The problem is that the Democratic Party will have trouble winning elections on the backs of an urban base alone. Josh Kraushaar of the National Journal writes that one the biggest pieces of underreported news is that Jim Webb is running for nomination in 2016. “The Curious Case of Jim Webb’s … long-shot presidential campaign says as much about the evolution of the Democratic party as it does about his qualifications.”

If Jim Webb announces he’s running for president and no one is there to hear it, does he make a sound? Yes, but primarily as a lesson in how dramatically the Democratic Party has changed during the Obama administration. …

In a Democratic Party that’s been shedding white working-class voters during the Obama era, leaders would be wise to pay closer attention to Webb’s views on economic and cultural issue—and consider co-opting some as their own. On paper, his resume is first-rate: decorated Vietnam War veteran, secretary of the Navy under President Reagan, swing-state Democratic senator, and an acclaimed author. At a time when economic anxiety is a defining feature of American politics, Webb’s record on the subject is as impressive as Elizabeth Warren’s. That he’s treated more like a fringe figure these days is a testament to how far his party has drifted from its roots.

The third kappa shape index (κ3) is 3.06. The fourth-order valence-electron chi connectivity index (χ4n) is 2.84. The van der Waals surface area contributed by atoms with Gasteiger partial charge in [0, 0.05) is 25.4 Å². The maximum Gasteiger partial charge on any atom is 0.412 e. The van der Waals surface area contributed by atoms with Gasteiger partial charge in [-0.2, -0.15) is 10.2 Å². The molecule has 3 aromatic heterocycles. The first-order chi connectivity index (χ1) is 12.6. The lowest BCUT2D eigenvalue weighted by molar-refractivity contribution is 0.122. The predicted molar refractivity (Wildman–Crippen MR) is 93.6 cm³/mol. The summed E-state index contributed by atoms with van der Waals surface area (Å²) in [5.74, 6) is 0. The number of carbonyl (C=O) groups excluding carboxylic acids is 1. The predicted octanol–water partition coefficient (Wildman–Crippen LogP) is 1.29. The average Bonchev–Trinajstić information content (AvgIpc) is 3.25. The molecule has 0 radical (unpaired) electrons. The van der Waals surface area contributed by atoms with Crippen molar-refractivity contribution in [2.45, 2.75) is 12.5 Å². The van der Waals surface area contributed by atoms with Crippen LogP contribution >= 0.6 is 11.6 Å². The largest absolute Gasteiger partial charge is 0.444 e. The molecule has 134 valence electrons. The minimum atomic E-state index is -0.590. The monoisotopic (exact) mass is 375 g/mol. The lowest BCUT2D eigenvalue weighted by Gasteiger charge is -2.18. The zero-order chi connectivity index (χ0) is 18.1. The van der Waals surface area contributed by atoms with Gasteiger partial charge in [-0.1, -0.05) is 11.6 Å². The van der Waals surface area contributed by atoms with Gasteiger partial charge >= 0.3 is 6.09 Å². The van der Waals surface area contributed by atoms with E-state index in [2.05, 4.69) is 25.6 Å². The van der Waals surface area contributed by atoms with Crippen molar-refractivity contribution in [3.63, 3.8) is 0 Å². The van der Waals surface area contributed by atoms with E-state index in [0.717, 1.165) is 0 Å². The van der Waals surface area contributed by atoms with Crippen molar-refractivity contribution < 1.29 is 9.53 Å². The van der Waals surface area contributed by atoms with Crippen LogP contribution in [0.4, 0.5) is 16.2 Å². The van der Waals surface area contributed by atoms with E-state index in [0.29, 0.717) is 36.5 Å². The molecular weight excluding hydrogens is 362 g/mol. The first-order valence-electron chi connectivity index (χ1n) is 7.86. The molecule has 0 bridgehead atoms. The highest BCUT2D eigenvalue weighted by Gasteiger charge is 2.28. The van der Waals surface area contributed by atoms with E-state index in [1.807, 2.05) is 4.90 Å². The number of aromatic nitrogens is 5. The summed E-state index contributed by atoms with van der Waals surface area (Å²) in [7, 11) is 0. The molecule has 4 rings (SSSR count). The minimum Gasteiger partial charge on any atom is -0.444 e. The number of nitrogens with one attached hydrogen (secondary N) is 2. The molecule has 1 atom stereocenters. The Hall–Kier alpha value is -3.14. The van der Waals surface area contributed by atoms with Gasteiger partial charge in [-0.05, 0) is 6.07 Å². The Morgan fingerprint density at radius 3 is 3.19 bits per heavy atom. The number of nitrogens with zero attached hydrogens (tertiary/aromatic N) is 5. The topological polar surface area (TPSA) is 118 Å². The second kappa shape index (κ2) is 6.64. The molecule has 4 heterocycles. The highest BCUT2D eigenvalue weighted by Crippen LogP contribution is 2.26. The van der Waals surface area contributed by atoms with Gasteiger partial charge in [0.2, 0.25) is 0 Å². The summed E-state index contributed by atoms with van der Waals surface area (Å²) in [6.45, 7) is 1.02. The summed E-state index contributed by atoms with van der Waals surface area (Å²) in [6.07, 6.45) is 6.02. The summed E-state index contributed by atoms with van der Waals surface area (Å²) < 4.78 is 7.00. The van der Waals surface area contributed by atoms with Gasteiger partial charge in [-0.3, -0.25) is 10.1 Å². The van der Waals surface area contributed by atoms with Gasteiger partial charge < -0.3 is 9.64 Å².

Consider: There will be only five red-state Senate Democrats left in the next Congress if, as expected, Sen. Mary Landrieu is defeated in next month’s runoff. Even more striking, there will be only five House Democrats left representing districts that Mitt Romney carried in 2012. The once-influential Blue Dog Caucus of fiscally hawkish Democrats is all but extinct. Republicans now boast twice as many blue-state senators (10) and five times as many blue-district representatives (25) than their Democratic counterparts in red territory.


The implication is that the forgotten middle class is trying to remind a Democratic party that has moved farther to the Left than ever, that they and foreign policy still exist.  So please remember to forget scr*wing them for a while. Democratic Senator Chuck Schumer slipped a tu*d in the punchbowl when he publicly argued the party had forgotten the working man in favor of the welfare recipient and illegal alien and were suffering in the polls as a consequence.

After passing the stimulus, Democrats should have continued to propose middle-class oriented programs and built on the partial success of the stimulus. But unfortunately, Democrats blew the opportunity the American people gave them. We took their mandate and put all of our focus on the wrong problem — health care reform. Now the plight of uninsured Americans and the hardships caused by unfair insurance company practices certainly needed to be addressed, but it was not the change we were hired to make. Americans were crying out for the end to the recession, for better wages and more jobs, not changes in health care.